that he would call with, except maybe an A7, 77 or something) and a big
dog against all higher pairs, which is not a lot of hands, but of the set
of hands that will call you, not such a small number.
So which hand is "better on average"? It's hard to say, because in
tournaments EV is not all that matters, as risk/reward plays a HUGE role.
It all depends on what type of risk you are willing to take.
If you are willing to take a 50% gamble with a slight edge and a risk of
being totally out of it, I would say 8s are better. If you don't want to
risk being dominated if he calls, the KQ looks more appealing.
EZBux
2004-04-05 05:10:47 UTC
Permalink
This is a link to Steve Brecher's (yet another Steve) Hand Rank/Odds
table. I believe this is the chart that 'Gaash' was talking about.
It gives showdown odds for every hand combination when played vs 1 to
9 opponents.

http://gocee.com/poker/HE_Value.htm

---
Que le vaya bien...Steve
antman
2004-04-04 23:05:31 UTC
Permalink
From Mike Caro and CardPlayer odds calculator:

(http://www.cardplayer.com/?sec=poker_odds_calculator&source=WPTbanners#)

Heads up:

4s 4d > Ah Kc (54.4%)
Ah Kc > Js Ts (58.7%)

but... Js Ts > 4s 4d (52.8%)

So, there is not necessarily a "best hand."
Post by Iceman
Also, there's not necessarily a "best hand" unless someone has
Post by Iceman
a premium hand - which is best out of A7s, KJo, and 88 depends entirely on
the situation.
The situation is heads-up all-in before the flop - i.e. 'Our Hero' is on the
button, short stacked and wants to steal the blinds. So ...
88>A7s>KJo
I'm interested in the distribution of cards between ten players on average,
so that he can make an estimate of how good his hand is.
_________________________________________________________________
Posted using RecPoker.com - http://www.recpoker.com
Iceman
2004-04-05 01:04:08 UTC
Permalink
Post by Iceman
Also, there's not necessarily a "best hand" unless someone has
Post by Iceman
a premium hand - which is best out of A7s, KJo, and 88 depends entirely on
the situation.
The situation is heads-up all-in before the flop - i.e. 'Our Hero' is on the
button, short stacked and wants to steal the blinds. So ...
I'm interested in the distribution of cards between ten players on average,
so that he can make an estimate of how good his hand is.
In that case, you can disregard the first seven players, and focus on the
distribution of cards between the three players (you included) that are
left to act. But it's also important to consider factors including the SB
and BB stacks, how they tend to play, whether their current status in the
tournament would make them more or less likely to call, and what would
happen if both of them call and how likely is that? In general, hands
matter much less in this situation than opponents and situations.

_________________________________________________________________
Posted using RecPoker.com - http://www.recpoker.com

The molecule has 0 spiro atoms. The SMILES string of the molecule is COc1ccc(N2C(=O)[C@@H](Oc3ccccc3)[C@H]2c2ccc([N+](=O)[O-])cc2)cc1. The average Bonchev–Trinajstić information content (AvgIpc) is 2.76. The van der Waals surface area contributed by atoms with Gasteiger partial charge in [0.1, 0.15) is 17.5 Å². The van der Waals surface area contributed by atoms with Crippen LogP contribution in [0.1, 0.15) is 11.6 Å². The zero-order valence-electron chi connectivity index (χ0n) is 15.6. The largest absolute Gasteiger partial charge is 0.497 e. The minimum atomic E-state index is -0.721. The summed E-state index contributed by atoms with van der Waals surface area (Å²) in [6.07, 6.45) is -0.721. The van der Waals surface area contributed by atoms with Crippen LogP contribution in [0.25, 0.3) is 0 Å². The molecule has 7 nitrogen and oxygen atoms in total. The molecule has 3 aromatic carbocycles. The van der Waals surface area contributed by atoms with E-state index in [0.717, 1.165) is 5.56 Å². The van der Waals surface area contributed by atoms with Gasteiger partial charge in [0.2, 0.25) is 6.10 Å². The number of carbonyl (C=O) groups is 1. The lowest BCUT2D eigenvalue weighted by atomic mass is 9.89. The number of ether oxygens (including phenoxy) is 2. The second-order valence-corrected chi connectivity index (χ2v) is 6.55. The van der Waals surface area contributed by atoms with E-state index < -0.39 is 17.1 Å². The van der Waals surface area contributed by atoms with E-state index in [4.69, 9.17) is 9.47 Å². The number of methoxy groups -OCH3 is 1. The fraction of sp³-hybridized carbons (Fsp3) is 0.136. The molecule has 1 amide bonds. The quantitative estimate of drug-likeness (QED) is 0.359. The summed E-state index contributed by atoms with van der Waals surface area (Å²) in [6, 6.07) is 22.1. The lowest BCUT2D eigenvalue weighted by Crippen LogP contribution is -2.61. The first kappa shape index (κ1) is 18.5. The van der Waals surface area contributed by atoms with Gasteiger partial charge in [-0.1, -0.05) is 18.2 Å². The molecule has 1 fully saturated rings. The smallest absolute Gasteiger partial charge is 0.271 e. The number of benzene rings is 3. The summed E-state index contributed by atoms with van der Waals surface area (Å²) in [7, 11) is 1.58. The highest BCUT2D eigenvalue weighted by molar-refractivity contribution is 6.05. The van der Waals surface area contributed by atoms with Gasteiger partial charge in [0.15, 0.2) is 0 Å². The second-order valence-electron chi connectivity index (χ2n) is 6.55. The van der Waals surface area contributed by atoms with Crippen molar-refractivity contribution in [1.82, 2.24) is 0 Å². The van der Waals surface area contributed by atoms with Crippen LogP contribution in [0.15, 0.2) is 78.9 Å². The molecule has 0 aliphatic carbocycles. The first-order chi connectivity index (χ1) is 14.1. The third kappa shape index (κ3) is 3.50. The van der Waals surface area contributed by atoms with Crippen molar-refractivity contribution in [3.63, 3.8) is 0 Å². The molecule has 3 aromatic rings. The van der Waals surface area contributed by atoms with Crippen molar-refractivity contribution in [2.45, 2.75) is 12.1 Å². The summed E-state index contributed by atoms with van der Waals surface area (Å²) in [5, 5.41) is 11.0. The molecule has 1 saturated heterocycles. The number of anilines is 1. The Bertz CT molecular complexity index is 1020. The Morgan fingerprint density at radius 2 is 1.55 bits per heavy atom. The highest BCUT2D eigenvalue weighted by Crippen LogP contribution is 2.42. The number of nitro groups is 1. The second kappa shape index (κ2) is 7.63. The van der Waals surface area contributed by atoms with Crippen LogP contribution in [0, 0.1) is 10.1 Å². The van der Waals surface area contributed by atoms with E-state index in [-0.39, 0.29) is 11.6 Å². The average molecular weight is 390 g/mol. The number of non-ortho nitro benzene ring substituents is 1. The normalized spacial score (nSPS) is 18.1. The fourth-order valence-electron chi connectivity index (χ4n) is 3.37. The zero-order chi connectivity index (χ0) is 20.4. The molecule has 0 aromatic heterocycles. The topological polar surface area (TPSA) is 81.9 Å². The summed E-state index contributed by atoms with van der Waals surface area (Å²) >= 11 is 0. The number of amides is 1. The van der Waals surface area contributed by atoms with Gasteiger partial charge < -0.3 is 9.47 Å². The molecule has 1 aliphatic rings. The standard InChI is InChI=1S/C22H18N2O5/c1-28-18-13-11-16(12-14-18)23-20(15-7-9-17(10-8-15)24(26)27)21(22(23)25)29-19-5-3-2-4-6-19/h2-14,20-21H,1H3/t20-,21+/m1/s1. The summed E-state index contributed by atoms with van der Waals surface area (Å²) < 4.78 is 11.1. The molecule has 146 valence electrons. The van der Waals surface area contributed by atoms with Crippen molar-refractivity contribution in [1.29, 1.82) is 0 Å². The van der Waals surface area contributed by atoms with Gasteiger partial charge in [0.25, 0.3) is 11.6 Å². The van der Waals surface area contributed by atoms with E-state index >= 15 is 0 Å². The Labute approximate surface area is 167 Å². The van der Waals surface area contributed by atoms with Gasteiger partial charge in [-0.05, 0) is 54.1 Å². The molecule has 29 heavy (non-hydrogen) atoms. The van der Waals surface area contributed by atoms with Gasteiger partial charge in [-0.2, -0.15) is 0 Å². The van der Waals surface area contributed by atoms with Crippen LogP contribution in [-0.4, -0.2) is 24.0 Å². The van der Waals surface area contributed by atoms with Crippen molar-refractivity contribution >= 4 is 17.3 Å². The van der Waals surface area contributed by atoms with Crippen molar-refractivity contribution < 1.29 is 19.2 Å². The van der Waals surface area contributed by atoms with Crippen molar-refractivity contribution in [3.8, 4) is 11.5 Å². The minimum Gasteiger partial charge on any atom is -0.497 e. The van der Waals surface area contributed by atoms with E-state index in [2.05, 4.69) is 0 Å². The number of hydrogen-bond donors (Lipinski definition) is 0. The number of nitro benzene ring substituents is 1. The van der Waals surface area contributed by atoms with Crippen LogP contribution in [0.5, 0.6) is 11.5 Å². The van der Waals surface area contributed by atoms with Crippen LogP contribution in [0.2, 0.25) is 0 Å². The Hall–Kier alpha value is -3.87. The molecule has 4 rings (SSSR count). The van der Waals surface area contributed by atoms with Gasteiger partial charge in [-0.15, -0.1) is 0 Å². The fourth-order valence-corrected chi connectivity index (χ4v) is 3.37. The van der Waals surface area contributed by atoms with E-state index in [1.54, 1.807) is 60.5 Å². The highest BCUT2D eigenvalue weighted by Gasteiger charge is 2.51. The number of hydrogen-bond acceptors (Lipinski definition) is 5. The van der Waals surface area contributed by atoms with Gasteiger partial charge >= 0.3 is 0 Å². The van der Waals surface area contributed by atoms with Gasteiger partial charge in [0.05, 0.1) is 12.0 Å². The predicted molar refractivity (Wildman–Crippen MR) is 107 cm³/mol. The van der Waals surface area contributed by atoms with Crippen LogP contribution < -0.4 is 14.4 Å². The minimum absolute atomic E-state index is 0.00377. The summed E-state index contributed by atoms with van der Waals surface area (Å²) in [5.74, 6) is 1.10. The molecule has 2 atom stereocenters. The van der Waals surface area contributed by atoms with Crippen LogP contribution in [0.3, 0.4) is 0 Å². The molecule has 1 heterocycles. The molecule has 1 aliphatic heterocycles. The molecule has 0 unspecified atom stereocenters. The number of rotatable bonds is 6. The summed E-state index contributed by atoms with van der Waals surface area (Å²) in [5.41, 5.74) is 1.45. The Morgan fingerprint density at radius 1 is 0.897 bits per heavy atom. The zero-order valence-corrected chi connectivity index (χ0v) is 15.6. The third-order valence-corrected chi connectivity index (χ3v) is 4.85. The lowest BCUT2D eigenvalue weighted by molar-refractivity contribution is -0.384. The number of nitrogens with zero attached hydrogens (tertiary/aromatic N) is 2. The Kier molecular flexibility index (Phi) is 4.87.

Barbara Yoon
2004-04-05 05:03:35 UTC
Permalink
Post by Edward Bird
This post is in further response to the 'Stealing the blinds question'.
My initial response was to steal, especially with a low stack. However
I've given it some more thought and have one or two questions that
have been troubling me for some time on this particular problem.
1. This scenario is designed in order to replicate a ten handed NL
tournament table, where players are raising all in before the flop.
Deal ten holdem hands.
Out of those ten hands find which one is the best 'heads-up'
Repeat and infinite number of times, creating a set of 'best hands
for a given deal'
List those hands in order of best to worst heads-up
Find the median hand (i.e. the hand in the middle of the list)
This is the 'best hand on average'
Does anyone have an idea as to what this hand might be? i.e. the
best hand for an average deal to ten players.
Edward.....if I am understanding you correctly, a good estimate for that
here might be the top (1 - (1/2)^(1/10)) of all 1,326 possible different
starting hands -- that is, something like around A-Q, or better.....OK?!
Post by Edward Bird
2. The phenoma of clustering.
By clustering I mean, that if the first 7 players in a hand fold, the last 3
players will have the best hands out of all the cards that were originally
dealt, or at least one of them does? Is this a reasonable idea, assuming
all the players are typical? Now consider the original problem of stealing
blinds on the button, when everyone has folded in front of you. Is it
sensible to raise with crap, when the players on the blinds are likely to
have better hands than average? In this case would you always need the
'best hand on average' or better to raise in any position? Discuss...
This further part of your question is way too complicated for any exact
answer (at least by ME, anywise)...but I do hope that my "A-Q" answer